My blueberry guy said to plant them in peat moss and mulch them with pine needles, so it made senxe to me to plant them under the pine tree. I hope it works. I did spend most of the day, around cheese making and fence mending, regular chores and laundry, planting blueberries.

Oh yeah, back to the cheese.

When the curd breaks over your finger, or has sunk in a lump to the bottom of the kettle, cut it into one inch squares. Stir gently and begin to raise the heat very slowly, no more than 1 degree/minute to 113 degrees. Stir often to keep the curd from matting in an up and down motion. this process works well with weaving in the studio near the kitchen.
Heat the milk to 113 degrees. A digital thermometer is wonderful!

When it gets up to temp, remove the kettle from the fire and let set for a bit. (Go plant another blueberry or two.) Stir well before you leave.

 Learn to use tools. Just because you can pour a 3-gallon steaming
cheese pot, doesn't mean that it's a good idea.
Wash your hands when you return. Set up a large colander over another food grade bucket with a tea towel or other butter muslin type cloth. Ladle the curds into the cloth. The whey will drain off of the curds. Save this to make bread or soup. If you want to add some salt now, it is good to stir it into the curds before you tie them up to drain.

Hang the cheese to drain. We've always put a
 rack of some sort over the sink for this reason.
My kids grew up thinking that everybody had
 a sign that said "Beware the Cheese" on their kitchen sink.
Tie the corners of the cloth together and hang the cheese to drain. Now is a good time to go plant the rest of the blueberry plants.Before you head out though, make sure you drink a big glass of water.

Friday, September 23, 2011

The fibery side

The internet was down at the house yesterday morning, but I did write a blog post on word pad. I'll upload it later today.
I had a nice visit with the interpretation class at Arkansas Tech University in Russellville yesterday. They are a fun, creative bunch of kids. I look forward to seeing some of them as seasonal interpreters in our parks next summer.

I like to wake up and weave in the mornings. I weave standing up at my triloom in the quiet of the day, as the sky starts to lighten. I listen to the animals waking up and the birds beginning their songs. Sometimes I plan my day and work out issues, sometimes I don't think at all, I just weave.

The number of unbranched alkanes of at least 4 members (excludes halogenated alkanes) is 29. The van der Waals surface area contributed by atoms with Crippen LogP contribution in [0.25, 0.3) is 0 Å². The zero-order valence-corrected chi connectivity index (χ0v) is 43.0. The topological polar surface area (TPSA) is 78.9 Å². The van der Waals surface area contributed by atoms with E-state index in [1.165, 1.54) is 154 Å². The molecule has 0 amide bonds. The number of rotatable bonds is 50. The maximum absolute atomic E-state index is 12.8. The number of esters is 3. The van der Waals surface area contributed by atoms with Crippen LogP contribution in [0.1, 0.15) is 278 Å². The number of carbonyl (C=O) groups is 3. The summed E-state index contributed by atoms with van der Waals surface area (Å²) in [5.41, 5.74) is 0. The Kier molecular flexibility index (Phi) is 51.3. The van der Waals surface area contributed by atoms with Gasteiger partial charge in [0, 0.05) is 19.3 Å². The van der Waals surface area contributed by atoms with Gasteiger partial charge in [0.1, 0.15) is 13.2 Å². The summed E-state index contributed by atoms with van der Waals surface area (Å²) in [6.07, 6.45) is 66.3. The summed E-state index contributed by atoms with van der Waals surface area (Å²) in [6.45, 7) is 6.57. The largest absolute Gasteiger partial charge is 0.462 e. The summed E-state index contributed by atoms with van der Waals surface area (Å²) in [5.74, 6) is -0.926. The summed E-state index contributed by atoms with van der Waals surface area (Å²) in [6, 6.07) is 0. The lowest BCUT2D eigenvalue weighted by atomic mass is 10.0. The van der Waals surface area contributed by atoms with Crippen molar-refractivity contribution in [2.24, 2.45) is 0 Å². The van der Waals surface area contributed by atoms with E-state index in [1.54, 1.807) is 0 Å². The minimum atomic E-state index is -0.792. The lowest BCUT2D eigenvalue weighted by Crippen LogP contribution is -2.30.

The fall colors shawl currently on my "morning loom" my
 quiet weaving triloom.

 I like to weave on my Newcomb when I get home from work. This big loom makes a lot of noise as I pull the beater in to pack the fleece. It is a good workout after a day at work.
The Dapper Dan rug currently on my Newcomb, the big,
 loud, strong rug loom that I weave on in the afternoon.
Then, after chores in the evening, I love to sit and spin yarn on my wheel or crochet hats in my easy chair. The fiber artist segments of my day dovetail productively, peacefully and naturally with all the rest of my life.

Wednesday, September 21, 2011

Pogo focus

The weather is foggy soft and beautiful this morning. The crows are cawling on the hill and the garden spider on the porch is moving slow.
My brain is all over the place this morning, not an effective way to get anything accomplished.
I've thought about composing a cowboy poem for the poetry contest this weekend about riding Liya on one of our epic cattle gathers. I can feel her bouncing, mincing steps, see the steam coming from her flaring nostrils and see her tail flagging high.
I have a rug I sold on etsy that needs to be marked, packed and shipped.
I still need to finish dishes.
I am teaching an interp workshop at Arkansas Tech in Russelleville tomorrow and I need to polish off that program about crafting to make sure it will catch college students attention.
I was going to write this blog post about the chiengora yarn I just finished spinning last night that I am going o wash, set and block tonight.
I haven't done my yoga yet and it is time to do chores, shower and get to work!

Tuesday, September 20, 2011

Studio Tour

I read somewhere once that if you can just keep doing something for 21 days, it will become a habit. Now it is possible that I have too many habits to fit another one in, like right now, I have 5 minutes before I need to go milk the goats - and that habit has been with me for 32 years. And I really can't sleep unless I unwind in the evening by doing something fibery, the last two evenings it has been custom spinning some nice fluffy dog hair. But, I really want my writing to become a habit.

So, day one.

Erie has been hollering for 24 hours. I bred her to Footsie yesterday morning and I hope it took. She is the world's most obnoxious goat when she is in heat.
I'm headed out to milk and do chores in just a minute. The air is soft and cool this morning. We had a couple inches of rain night before last, so everything is still delightfully damp.

The east wall of my studio with shawls and my new rug rack.

The west wall of my studio, with fleeces, our farm banner, a new handspun mohair
crocheted Tillie shawl and a fall colors shawl on the loom

I spent most of the tour warping the Newcomb and talking to people about the history
of this wonderful loom, my personal history with it and the larger history.
It is now warped and has a Dapper Dan rug started on it.
Studio Tour was fun this year. More visitors than last year, many of them from the Mountain Home and Northwest Arkansas areas.

The "Not Quite Blonde" shawl has a new home, as do three of my Fleecyful rugs.

And now it's off to do chores.